# Surjection between kernel and image of a homomorphism

1. Jul 10, 2013

### burritoloco

Hi, I was wondering whether the following is true at all. The first isomorphism theorem gives us a relation between a group, the kernel, and image of a homomorphism acting on the group. Could this possibly also imply that there exists a surjective homomorphism either mapping the previous kernel to the image or the image to the kernel? It's not a homework question per se, just a question of mine. Cheers.

2. Jul 10, 2013

### micromass

The first isomorphism theorem gives an isomorphism between $\frac{G}{\textrm{Ker}(f)}$ and $f(G)$. I'm not sure how you would use this to find a surjection between the kernel and $f(G)$. Can you explain why you think the first isomorphism theorem would imply this?

Also, notice that $f(\textrm{Ker}(f)) = \{0\}$, so $f$ will not be the surjection you want.

3. Jul 10, 2013

### burritoloco

Thanks! I'm not sure it would imply it at all, but it would definitely come in handy for what I'm trying to do :). Another related question: If I have a group isomorphism between two normal subgroups of two equally sized finite groups, then would the two groups also be isomorphic? And if so, would the same mapping of the normal subgroups (showing their isomorphism) also imply the group isomorphism?

4. Jul 10, 2013

### micromass

No. Consider the non-isomorphic groups $D_6$ (dihedral group of order $6$) and $\mathbb{Z}_2\times \mathbb{Z}_3$. Both groups contain a normal subgroup isomorphic to $\mathbb{Z}_3$.

5. Jul 10, 2013

### burritoloco

I forgot to mention that for the first question the image is also contained within the group, if this is of any use. Also, I'm wondering whether we could even guarantee a surjection from a group to any of its normal subgroups?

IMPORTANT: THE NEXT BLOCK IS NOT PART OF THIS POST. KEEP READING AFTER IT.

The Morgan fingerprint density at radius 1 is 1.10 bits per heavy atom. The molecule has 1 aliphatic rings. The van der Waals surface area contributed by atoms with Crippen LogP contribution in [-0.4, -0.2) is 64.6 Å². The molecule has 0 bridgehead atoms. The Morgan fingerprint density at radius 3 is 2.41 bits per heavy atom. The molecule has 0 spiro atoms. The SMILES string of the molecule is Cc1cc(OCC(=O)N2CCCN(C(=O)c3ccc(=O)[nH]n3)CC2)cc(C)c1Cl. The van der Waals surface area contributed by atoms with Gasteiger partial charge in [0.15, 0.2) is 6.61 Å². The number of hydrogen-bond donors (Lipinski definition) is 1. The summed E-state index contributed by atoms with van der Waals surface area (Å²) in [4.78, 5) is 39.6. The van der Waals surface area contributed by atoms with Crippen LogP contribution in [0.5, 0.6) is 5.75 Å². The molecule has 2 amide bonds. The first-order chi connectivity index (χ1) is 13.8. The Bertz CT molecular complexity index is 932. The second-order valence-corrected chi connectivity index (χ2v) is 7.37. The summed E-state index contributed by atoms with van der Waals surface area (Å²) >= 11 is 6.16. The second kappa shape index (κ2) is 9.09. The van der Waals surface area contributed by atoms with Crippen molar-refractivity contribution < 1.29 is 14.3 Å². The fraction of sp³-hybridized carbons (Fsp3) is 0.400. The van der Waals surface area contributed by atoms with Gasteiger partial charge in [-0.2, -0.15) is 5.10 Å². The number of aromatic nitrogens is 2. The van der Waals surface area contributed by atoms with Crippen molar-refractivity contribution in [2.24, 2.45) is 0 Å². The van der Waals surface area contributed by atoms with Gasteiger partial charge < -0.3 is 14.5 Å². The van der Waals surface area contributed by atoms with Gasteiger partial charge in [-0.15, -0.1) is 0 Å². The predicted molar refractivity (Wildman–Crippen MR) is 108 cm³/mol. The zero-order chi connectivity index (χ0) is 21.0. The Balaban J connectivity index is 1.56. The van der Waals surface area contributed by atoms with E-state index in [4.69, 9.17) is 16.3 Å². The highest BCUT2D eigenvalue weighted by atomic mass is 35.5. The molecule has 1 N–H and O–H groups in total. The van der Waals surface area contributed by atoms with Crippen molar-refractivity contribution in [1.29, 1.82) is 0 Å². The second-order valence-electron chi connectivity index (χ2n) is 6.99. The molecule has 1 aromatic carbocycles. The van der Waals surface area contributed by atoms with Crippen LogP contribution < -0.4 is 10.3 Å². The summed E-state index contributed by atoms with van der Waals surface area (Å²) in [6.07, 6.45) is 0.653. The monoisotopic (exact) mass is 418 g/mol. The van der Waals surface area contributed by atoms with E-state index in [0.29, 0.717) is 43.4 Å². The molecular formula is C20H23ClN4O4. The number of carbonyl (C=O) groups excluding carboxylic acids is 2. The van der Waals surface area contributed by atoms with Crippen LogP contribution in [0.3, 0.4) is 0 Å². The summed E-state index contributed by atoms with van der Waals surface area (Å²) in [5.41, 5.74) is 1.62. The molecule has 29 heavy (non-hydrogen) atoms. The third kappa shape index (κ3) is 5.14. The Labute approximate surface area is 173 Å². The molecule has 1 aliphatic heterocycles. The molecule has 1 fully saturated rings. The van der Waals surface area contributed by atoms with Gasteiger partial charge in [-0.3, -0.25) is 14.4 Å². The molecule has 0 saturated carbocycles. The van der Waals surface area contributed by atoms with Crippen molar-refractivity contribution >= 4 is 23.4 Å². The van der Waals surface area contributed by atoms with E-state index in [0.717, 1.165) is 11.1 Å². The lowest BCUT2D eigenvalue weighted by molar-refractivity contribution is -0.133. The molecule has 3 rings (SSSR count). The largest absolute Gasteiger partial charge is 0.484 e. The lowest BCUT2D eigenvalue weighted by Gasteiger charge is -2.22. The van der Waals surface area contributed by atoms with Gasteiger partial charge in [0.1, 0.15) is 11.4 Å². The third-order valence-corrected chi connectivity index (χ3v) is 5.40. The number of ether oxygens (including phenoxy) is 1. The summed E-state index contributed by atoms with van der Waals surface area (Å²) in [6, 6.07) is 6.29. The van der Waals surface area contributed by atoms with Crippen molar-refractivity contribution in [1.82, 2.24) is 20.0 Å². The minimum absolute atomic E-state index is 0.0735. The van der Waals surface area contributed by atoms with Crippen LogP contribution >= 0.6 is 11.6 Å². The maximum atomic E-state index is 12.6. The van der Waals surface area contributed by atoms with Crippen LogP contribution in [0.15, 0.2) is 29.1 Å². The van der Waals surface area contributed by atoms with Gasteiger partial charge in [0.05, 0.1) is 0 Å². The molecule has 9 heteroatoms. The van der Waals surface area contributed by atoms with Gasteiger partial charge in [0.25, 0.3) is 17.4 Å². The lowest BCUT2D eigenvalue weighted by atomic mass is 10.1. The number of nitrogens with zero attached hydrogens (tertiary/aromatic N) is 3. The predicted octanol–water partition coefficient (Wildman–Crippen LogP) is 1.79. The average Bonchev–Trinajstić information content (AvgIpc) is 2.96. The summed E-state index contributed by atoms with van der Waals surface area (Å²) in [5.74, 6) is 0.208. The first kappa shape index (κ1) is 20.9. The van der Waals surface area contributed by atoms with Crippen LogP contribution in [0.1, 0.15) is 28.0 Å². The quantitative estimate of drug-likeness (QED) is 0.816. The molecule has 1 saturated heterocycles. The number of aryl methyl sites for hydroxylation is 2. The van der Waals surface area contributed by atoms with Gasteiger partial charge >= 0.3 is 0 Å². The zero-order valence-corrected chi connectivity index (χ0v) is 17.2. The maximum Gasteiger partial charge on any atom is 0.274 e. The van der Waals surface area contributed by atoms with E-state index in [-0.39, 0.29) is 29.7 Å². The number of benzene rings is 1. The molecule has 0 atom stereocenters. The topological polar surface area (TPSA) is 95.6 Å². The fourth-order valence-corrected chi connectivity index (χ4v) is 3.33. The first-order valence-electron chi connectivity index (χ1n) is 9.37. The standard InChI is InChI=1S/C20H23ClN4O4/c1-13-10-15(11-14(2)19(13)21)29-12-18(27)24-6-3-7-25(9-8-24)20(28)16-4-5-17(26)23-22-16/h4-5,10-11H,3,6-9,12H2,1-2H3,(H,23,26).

6. Jul 10, 2013

### burritoloco

Thank you for that :)

7. Jul 10, 2013

### burritoloco

Ahh, now I see that I should have mentioned that I'm actually dealing with vector spaces instead of groups lol. D_6 is not abelian..

8. Jul 10, 2013

### micromass

Vector space over what? Some kind of finite field?

9. Jul 10, 2013

### burritoloco

Rightly guessed!

10. Jul 10, 2013

### burritoloco

"Another related question: If I have a group isomorphism between two normal subgroups of two equally sized finite groups, then would the two groups also be isomorphic? And if so, would the same mapping of the normal subgroups (showing their isomorphism) also imply the group isomorphism?"

I just realized this is not true at all even for vector spaces. Scratch this. But I'm still curious about the 1st question. Even about a guarantee that we can find surjections from a vector space to any of its subspaces.

11. Jul 10, 2013

### burritoloco

Intuitively I think it makes sense a surjection exists.

12. Jul 10, 2013

### micromass

Then to find a surjection, you only need to compare the dimensions of the spaces in question. So in particular, if we have a vector space $V$ and a subspace $W$ we can always find a surjection from $V$ to $W$.
How? Well, we can find a basis $\{e_1,...,e_n\}$ of $V$ such that $\{e_1,...,e_k\}$ is a basis of $W$. Then we can use projections as a surjection, that is, take the function

$$f(\alpha^1e_1 + ... + \alpha^ne_n) \rightarrow \alpha^1e_1 + ... + \alpha^ke_k$$

Similarly, if $V$ and $V^\prime$ have the same dimension, and if there is an isomorphism $f:W\rightarrow W^\prime$ between subspaces, then we can always extend this isomorphism to an isomorphism between $V$ and $V^\prime$. We again take right bases for $V$ and $V^\prime$ and we use them to find an isomorphism.

Now, for your question in the OP. There will be a surjection from $\textrm{Ker}(f)$ to $f(G)$ if the dimension of the kernel is greater than the dimension of the image. But even then, I don't think the surjection that we will find will necessarily have anything to do with $f$.

13. Jul 10, 2013

### burritoloco

Perfect, thank you. The vectors that are not in the span of the subspace basis are just sent to 0!